Once the time was over, I was anxious to return to the hotel in Europe. Instead, one of my students invited me to have lunch with her. Though I was filled with anxiety, I decided to go, and God turned my anxiety into prayer. After lunch, my student invited me to a prayer meeting in the little Turkish church at which I taught. Once again, everything within me wanted to take the ferry back to Europe to check on my mom, but God told me to go. I continued in intercessory prayer.

At that prayer meeting, a man who was more charismatic in his expression of worship said, "This is the word of the Lord." I thought it was rather odd since no Scripture passage was being read at the time. Then he said, "This song is the word of the Lord." Immediately after, we began singing, "Come, Now is the Time to Worship." I have theological issues with some of the lyrics, but God so clearly and remarkably spoke to me through the first few measures of the song. He said, "Come, now is the time to worship. It is not time worry. It is not even time to intercede on your mom's behalf. I want nothing at this moment except worship."

I thought, "God, are you kidding me?!? I thought that I had made a giant leap of faith in moving from worry to intercessory prayer. And now you want me to give up interceding on behalf of my mom to worship you?!?" But such peace filled my soul that I had to worship. No other response would have been appropriate.

I am not against intercessory prayer. In fact, we are commanded to intercede on behalf of each other. But God wanted more from me in that moment. Little did I know my mom would fall into a coma that evening. Little did I know that I would be stuck in Turkey for nearly a month. Little did I know that we would often be forbidden to see my mom, and not know whether or not she was dead or alive when we arrived at the hospital in the morning. And little did I know how God was working. When God told me to stop interceding and start worshipping, He was raising up 2,000 pastors at a conference in Minnesota to intercede on my mom's behalf. When the news traveled from Turkey to this conference, they called off their agenda and prayed unceasingly for my mom.

This is the sacrifice of praise written about in Hebrews. It's the fruit of lips that acknowledge the name of God, even when our world is unraveling. I believe that it is a gift that you and I are not capable of in our own power. I know that my true character is frail, weak, anxious, and more lazy in prayer than faithful. "But by the grace of God." May all praise, glory, and honor go to the only One who is worthy!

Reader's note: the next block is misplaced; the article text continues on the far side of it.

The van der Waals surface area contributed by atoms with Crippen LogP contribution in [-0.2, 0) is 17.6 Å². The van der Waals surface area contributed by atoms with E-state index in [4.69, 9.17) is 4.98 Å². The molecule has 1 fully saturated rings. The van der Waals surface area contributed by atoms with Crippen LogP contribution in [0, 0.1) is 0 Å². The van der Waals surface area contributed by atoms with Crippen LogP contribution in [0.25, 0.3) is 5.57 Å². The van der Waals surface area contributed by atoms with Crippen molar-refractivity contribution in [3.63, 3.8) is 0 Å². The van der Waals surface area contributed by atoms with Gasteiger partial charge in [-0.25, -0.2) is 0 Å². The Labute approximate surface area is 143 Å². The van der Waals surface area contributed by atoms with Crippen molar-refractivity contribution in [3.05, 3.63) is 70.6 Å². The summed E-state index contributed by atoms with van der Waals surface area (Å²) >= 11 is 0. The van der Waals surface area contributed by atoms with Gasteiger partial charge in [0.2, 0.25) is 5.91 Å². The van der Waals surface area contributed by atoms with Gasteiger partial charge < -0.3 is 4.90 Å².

Friday, November 23, 2007

Giving Thanks

As I woke up this morning, before getting out of bed, I began to pray. In a few hours, my brother and I would be picking up his friend Jamal to spend Thanksgiving with our family. Jamal is a Somalian Muslim man whom my brother met at the Global Market in Minneapolis. Soon after we learned that we would be spending Thanksgiving in Minnesota, and that Jamal would be joining our family, we've been praying that he would encounter Jesus Christ, the one and true God, through our interaction with him. I also prayed for Pam, my administrative assistant. Her family invited two of her unsaved neighbors to spend Thanksgiving with them. Then I thought of Sue Ann, a colleague of mine who lost her husband a few months ago to a very rare disease. This would be her first Thanksgiving without him, and she expressed to me how difficult it would be. Names flooded my mind, and I prayed.

All of these were "good" requests to bring before the Lord, from the salvation of souls to peace and comfort for those who are hurting. But one thing was devoid from my early morning prayers, and that was giving thanks--praising God for both His gifts and His character. You would think that this would be the first thought on my mind as I woke up this morning especially, but it took a while before I heard God gently reminding me to praise Him from whom all blessings flow.

Psalm 95:1-3 reads, "Oh come, let us sing to the Lord; let us make a joyful noise to the rock of our salvation! Let us come into his presence with thanksgiving; let us make a joyful noise to him with songs of praise! For the Lord is a great God, and a great King above all gods." The Psalmist's thanksgiving to God always poured forth from an understanding of the character of God. If I am lacking in gratitude, I am lacking in a vision of who God is. In these verses, the Psalmist says that God is a "great God...a great King." Do I truly see God as great? Or have I become rather comfortable with Him, taking advantage of our "friendship" and not standing in awe of His holiness? Do I understand the implications that He is THE King above ALL gods? The extent of His sovereignty is both mind-boggling and comforting. This is the God whom we serve, who called us out of our life (or should I say death) of sinfulness, and into the inexpressible glory of His presence. So tonight I am going back to the basics. I am going to thank God once again that He is holy and sovereign, that He is the King of the nations, and that He has given me the gift of eternal salvation. Praise be to God!